1996 Plymouth Voyager The gauges doesnt works.

Tiny
IVANMELESIO
  • MEMBER
  • 1996 PLYMOUTH VOYAGER
  • 3.3L
  • 6 CYL
  • 2WD
  • AUTOMATIC
  • 200,000 MILES
Gauges and odometers doesn't works until I drive about 40 mins. When turn off my car gauges still move quickly and making noise.
We check the relay's, instrument cluster and fuses was fine. I replaced the battery, change terminals.
Nobody can find the problem.
Mechanic told me maybe it was the BCM feeding, What is that?
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Wednesday, December 25th, 2013 AT 12:06 PM

5 Replies

Tiny
CARADIODOC
  • EXPERT
"BCM" is the Body Computer module. Your instrument cluster is no longer the simple, reliable mechanical gauges that worked fine for decades. The Body Computer talks to all the other computers, then sends data to the instrument cluster, which is another computer module. It runs the gauges and lights.

Chrysler historically had extremely little computer trouble on all their vehicles up through the '95 model year. That changed with the redesigned '96 minivans. The Body Computer is very trouble-prone, it's impossible to access to do any testing, and it lives in an environment that is hard on electronics. While it can cause gauges and interior lights to not work, by far it causes more problems with dead windshield wipers, ... Another system that never needed a computer before.

Even though the Body Computer is heavily-involved with the instrument cluster, the most common cause of dead gauges or other cluster problems is loose connector pins on the back. Those pins can be soldered to the copper circuits to fix the bad connections. Those pins typically cause intermittent loss of operation of something, usually not a total failure.
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Wednesday, December 25th, 2013 AT 12:26 PM
Tiny
IVANMELESIO
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Ok. Thanks for the information. I'll check the instrument cluster again, and I'll change my mechanic.
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Wednesday, December 25th, 2013 AT 1:15 PM
Tiny
CARADIODOC
  • EXPERT
Why change mechanics? You don't run to a different doctor each time you don't like the diagnosis, do you? Very often a diagnosis is a process of elimination, especially when computers are involved. Mechanics don't fix down to the component level like I did when repairing tvs, so very few of them know about the loose connector pins. All they know is they send the cluster out for repair, and it comes back working. Even when they DO know what to suspect, if they have your best interest at heart, they are not going to try to solder the pins themselves. There's a good chance they will solve the problem, but there's also a good chance it will still act up intermittently. All mechanics know they are held to much higher standards than doctors. If your vehicle isn't fixed right the first time, you consider them incompetent and run to a different mechanic who has to start the diagnosis all over. We keep going back to our doctor until he DOES come up with the proper diagnosis.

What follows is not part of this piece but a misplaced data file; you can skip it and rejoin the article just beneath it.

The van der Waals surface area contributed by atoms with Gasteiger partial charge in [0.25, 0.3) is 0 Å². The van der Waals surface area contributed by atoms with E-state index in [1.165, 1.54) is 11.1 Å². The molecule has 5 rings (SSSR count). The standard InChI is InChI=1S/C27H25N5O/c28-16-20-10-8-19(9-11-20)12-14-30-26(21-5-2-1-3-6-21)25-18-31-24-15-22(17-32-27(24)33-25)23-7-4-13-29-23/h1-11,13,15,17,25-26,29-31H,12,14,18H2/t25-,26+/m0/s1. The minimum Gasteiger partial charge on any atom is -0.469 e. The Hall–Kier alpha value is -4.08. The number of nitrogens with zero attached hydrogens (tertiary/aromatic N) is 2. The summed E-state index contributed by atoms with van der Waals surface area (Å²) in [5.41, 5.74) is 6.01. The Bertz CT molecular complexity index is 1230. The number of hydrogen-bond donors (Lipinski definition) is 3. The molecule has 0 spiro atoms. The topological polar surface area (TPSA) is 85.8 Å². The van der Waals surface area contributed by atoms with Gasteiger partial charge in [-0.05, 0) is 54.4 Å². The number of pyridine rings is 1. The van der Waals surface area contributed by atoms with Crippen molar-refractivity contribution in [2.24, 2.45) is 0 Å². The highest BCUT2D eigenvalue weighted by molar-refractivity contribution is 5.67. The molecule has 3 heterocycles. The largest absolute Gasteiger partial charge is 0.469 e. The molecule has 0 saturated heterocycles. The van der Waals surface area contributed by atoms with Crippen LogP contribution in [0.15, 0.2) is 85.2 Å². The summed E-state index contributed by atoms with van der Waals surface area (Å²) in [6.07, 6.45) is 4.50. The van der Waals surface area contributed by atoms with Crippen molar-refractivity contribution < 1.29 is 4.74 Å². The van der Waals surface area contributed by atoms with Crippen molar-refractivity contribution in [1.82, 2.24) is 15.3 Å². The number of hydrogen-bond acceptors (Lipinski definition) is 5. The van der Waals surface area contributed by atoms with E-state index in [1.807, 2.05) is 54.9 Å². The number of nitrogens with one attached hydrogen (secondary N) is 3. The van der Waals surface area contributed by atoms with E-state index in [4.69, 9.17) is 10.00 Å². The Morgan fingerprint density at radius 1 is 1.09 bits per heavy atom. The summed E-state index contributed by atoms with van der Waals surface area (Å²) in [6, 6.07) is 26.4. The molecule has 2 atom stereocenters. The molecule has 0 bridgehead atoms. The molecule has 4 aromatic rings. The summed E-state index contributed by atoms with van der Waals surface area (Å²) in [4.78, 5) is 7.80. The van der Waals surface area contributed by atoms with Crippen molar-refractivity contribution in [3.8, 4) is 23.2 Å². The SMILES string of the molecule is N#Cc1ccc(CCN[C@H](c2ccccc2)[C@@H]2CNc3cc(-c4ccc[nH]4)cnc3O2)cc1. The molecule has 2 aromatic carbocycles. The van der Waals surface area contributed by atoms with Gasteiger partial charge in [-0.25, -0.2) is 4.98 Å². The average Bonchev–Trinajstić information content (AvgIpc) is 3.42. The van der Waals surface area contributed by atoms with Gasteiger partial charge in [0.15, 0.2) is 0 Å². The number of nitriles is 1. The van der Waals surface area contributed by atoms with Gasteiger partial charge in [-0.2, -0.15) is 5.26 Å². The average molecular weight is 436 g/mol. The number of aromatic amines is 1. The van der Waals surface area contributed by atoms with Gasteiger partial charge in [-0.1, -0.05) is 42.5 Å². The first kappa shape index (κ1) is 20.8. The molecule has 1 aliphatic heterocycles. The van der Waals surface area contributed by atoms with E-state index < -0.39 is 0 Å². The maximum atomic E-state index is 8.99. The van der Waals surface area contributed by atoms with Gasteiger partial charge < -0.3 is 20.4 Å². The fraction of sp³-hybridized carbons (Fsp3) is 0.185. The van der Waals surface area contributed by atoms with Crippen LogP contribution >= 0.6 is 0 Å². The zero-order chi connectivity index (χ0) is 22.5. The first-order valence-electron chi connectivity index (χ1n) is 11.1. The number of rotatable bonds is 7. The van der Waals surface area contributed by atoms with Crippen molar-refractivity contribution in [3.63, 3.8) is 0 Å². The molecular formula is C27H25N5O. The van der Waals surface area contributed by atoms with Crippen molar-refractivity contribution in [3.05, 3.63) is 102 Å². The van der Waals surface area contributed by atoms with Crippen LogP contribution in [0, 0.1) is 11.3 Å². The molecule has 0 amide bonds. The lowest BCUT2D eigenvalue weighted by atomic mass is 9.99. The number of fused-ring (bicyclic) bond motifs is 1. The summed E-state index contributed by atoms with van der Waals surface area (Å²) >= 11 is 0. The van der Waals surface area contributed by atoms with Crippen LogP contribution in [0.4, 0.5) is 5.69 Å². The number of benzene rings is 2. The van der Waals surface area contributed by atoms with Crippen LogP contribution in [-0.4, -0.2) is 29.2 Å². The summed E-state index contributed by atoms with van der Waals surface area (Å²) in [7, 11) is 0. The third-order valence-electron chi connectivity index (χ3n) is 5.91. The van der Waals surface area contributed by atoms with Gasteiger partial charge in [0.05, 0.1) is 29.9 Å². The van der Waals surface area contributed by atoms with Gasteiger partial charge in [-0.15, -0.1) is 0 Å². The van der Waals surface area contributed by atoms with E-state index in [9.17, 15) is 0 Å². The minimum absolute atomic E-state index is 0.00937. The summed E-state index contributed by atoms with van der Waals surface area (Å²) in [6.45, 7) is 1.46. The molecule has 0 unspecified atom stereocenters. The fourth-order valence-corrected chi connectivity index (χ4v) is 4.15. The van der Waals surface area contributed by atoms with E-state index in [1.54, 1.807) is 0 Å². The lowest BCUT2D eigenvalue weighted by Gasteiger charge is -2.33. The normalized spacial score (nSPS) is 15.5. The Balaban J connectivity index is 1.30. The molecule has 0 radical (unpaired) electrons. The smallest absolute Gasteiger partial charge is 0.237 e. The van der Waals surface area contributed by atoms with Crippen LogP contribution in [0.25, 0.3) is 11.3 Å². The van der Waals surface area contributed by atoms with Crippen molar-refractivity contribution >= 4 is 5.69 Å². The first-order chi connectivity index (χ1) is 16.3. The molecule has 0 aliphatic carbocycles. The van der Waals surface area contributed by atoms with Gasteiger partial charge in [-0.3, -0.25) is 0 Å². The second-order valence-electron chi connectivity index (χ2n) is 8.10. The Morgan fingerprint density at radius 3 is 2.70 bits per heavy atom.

Because of that high standard, we do not repair alternators or starters. We replace them with professionally rebuilt units. I repair them on MY Caravans and I save a lot of money, but I'm putting new parts into old assemblies. There's a chance something else could fail a week later. All customers know is the repaired part failed again, and they're angry. Never mind the mechanic tried to save you money, ... You're mad. To avoid that, we replace assemblies at a much higher cost to you, but we can blame that on the cost of the part, and it takes a lot less time that we have to charge for.

I shared what the probable cause is of your intermittent gauges but not the whole solution. If your mechanic has good soldering skills he may attempt to repair the pins himself. If he is unwilling to take the chance, have him remove the cluster, then take it to a local tv repair shop, if you can still find one. Most were put out of business years ago by RCA and North American Philips, (Sylvania / Magnavox / Philips). If the gauges still act up, I'd start with installing a used cluster from a salvage yard. The problem here is there really isn't anything you can test. You have to just replace parts until the problem no longer shows up. That is the least effective way to make a diagnosis, but with computers, it's about the only way. If the used cluster solves the problem, you can decide if you want to send your original cluster to a specialty shop for repair. That will maintain the correct mileage on the odometer. If you still have trouble, the Body Computer would be the next suspect.
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Wednesday, December 25th, 2013 AT 4:47 PM
Tiny
IVANMELESIO
  • MEMBER
Good morning. I'm sorry I didn't want to offend you and another mechanics. But it was my third diagnostics in this month. All of them said everything its fine but nothing works. The last one gave me back my car two weeks after.
I'm from Sonora Mexico, here is difficult to find a good mechanic.
I'll contact you if I fixed my car, thanks for the information
I will look for a used cluster first.
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Thursday, December 26th, 2013 AT 9:57 AM
Tiny
CARADIODOC
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No sweat. I wasn't offended in any way. It's just that too many people don't give one mechanic time to sort through the problem. It's especially frustrating for all involved when the problem is intermittent. If it acts up again, you know you didn't fix it. If it doesn't act up, you never know if it's fixed.
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Thursday, December 26th, 2013 AT 1:56 PM

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